I was just reading a fellow Japan blogger's entry today about how Japan is slipping in the education rankings. They are increasing the material in textbooks here. There was even talk at some stage of bringing back Saturday school. They say they just don't have enough time to teach all that is necessary.... and yet they have enough time to practice 3 hours a day for sports day (which is exactly the same every year.....). They also get 2 days off in lieu of going to school to help set up for the sports day and also for the sports day itself. This is something I just can't get my head around. I understand that in some ways the sports day is an important part of Japanese people's school lives, but surely they could spend a little less time practicing it and some more time enjoying it.....

Wednesday, September 15, 2010


Until I moved to Japan my image of ants were pesky little creatures that walked in long lines to the tiny bit of spilt jam at my Nanna's house. They were annoying and ruined a few jars of jam, but when it came down to it they weren't really harmful.
My opinion of ants has changed drastically since moving to Japan! The not particularly wonderful photo is of my upper arm and I'm fairly sure that all the 30 plus bites are from one absolutely TINY ant which made its way up my shirt sleeve yesterday when I was pulling out waist high weeds. They build their nests in parts of my garden and usually I can avoid them, but not yesterday. I occasionally get one pesky ant that somehow finds its way under my shirt and onto my stomach and the result is the same. For anyone unfamiliar with ant bites they are itchy! Amazing to think that such a tiny creature can cause so much pain! Of course not as itchy as "urushi" as Kevin has found out.... anyone wanting graphic details click here.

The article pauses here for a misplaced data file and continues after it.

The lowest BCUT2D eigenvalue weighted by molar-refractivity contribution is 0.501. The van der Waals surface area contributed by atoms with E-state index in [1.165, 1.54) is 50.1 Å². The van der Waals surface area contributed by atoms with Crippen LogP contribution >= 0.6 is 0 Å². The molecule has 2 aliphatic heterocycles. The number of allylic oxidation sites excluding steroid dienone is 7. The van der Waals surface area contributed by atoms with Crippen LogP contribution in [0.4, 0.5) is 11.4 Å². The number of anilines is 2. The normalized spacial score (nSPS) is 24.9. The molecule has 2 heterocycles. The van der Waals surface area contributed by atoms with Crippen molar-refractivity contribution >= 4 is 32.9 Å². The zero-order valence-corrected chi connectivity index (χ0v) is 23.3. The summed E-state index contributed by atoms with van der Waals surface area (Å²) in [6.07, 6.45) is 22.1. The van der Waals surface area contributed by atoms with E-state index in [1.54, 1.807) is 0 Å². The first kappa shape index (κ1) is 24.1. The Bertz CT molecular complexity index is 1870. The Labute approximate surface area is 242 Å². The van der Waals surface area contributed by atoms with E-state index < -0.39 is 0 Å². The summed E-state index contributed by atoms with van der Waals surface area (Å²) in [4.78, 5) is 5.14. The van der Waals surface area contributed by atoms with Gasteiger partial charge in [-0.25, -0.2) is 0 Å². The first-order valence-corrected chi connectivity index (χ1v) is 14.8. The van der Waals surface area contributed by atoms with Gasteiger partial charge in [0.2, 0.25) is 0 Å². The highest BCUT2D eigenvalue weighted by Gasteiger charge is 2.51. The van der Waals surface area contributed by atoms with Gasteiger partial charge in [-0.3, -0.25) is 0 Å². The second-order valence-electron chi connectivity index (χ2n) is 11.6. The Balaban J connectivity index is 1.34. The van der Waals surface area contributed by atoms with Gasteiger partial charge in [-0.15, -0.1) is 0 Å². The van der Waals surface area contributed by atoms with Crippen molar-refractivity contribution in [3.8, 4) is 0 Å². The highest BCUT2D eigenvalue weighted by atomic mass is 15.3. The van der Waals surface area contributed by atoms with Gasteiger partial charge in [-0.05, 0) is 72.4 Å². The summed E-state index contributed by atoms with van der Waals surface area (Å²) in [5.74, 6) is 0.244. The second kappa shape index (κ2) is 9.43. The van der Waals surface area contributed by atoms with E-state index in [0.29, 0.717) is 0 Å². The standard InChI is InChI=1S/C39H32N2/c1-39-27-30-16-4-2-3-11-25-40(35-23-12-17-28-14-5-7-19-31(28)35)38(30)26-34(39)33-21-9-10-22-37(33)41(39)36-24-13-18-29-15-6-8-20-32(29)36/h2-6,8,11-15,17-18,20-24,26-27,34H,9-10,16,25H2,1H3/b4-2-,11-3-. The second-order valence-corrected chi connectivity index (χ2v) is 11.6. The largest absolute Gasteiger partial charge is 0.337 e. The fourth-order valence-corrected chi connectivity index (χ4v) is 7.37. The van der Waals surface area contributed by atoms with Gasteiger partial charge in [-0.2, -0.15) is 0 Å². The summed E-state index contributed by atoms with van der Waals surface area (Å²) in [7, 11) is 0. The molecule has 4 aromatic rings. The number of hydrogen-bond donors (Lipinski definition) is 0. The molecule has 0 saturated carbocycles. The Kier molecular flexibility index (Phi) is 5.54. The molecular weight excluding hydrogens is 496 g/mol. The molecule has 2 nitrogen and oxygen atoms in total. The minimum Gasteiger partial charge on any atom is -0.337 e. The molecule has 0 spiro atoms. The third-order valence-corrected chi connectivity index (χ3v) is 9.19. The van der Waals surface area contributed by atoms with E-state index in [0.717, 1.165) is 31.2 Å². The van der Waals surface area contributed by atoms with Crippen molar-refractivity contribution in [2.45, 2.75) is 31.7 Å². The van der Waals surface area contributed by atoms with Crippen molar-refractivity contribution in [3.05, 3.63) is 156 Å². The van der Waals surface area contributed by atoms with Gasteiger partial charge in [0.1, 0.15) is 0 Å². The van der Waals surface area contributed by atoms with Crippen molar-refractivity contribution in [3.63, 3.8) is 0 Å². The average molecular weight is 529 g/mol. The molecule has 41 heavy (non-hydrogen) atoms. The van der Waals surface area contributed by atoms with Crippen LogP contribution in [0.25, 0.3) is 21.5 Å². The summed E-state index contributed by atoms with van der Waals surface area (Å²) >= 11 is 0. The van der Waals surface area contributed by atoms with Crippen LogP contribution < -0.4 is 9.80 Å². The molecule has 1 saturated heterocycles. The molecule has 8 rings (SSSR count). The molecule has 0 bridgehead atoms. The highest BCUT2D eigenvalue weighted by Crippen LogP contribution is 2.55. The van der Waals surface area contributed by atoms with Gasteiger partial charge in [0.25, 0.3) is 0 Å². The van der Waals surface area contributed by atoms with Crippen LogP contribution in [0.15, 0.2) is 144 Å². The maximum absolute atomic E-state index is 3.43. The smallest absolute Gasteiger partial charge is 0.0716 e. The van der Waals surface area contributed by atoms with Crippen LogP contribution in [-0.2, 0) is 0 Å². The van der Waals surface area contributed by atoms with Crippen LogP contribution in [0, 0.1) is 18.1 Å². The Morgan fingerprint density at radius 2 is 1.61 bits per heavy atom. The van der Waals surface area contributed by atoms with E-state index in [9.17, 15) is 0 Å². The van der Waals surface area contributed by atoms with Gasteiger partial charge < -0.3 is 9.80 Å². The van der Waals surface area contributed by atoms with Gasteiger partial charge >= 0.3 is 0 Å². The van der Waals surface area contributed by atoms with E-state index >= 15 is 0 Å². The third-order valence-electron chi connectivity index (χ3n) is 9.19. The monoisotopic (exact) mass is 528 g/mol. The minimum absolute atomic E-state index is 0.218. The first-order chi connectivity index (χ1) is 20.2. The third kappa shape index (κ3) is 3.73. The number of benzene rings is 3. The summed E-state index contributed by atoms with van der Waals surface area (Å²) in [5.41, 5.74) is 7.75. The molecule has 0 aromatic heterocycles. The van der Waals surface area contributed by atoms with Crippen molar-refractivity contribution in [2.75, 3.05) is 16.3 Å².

Monday, September 13, 2010

Japanese dentists

I thought I had previously written about my experiences at Japanese dentists, but I can't find a post about it anywhere, so I guess I'll just write it again and anyone who is not interested can just come back another day!
I have pretty nice looking front teeth, but lots of fillings in the back - mainly because I hate going to the dentist and therefore wait till the pain gets too much for me and I have to give in and go. The last two times this has happened in Japan I have had root canals done. This time I was having a lot of pain when I tried to chomp on anything hard on my back teeth, so presumed I was going to have to go through it all again. The good news is that the dentist just filed down the painful tooth and we are seeing if it will make a difference. The bad news is that you can never just go to the dentist once in Japan.... they seem to spread all treatments over days, weeks or months! This time I started by having the plaque removed from my lower teeth. Today I returned to have the top teeth cleaned. On Friday I will be back again to have a small cavity dealt with. I know that that will not be the end of it.....
For anyone who has never been to a dentist here it can be a little different to what you may be used to. Observations from my experiences here (of course other places will be different...) Number one - despite the fact that there is only one dentist there are three people who are escorted to dentist chairs at the same time - with half walls in between you. Number two - despite the fact that the dentist is currently doing a root canal on a different patient your chair is put into the reclined position - with your head slightly lower than your feet - ie the blood running slowly towards your head. Number three - when the dentist eventually gets to you he has just finished with one patient and has no gloves on. Number four - after he does some initial discovery work he will then pop off to spend some time on another patient before returning to you - still with no gloves on. Number five - as I mentioned above, he will only do a tiny amount of work at a time and then expect you to come back again and again and again to complete it. Number six - when you have finished each tiny piece of work you will be expected to pay, but it is always a lovely surprise! Unlike New Zealand Japanese dental work is covered by insurance so even a root canal completed over 6 weeks will only cost you a few thousand yen. Today my bill was 500 yen!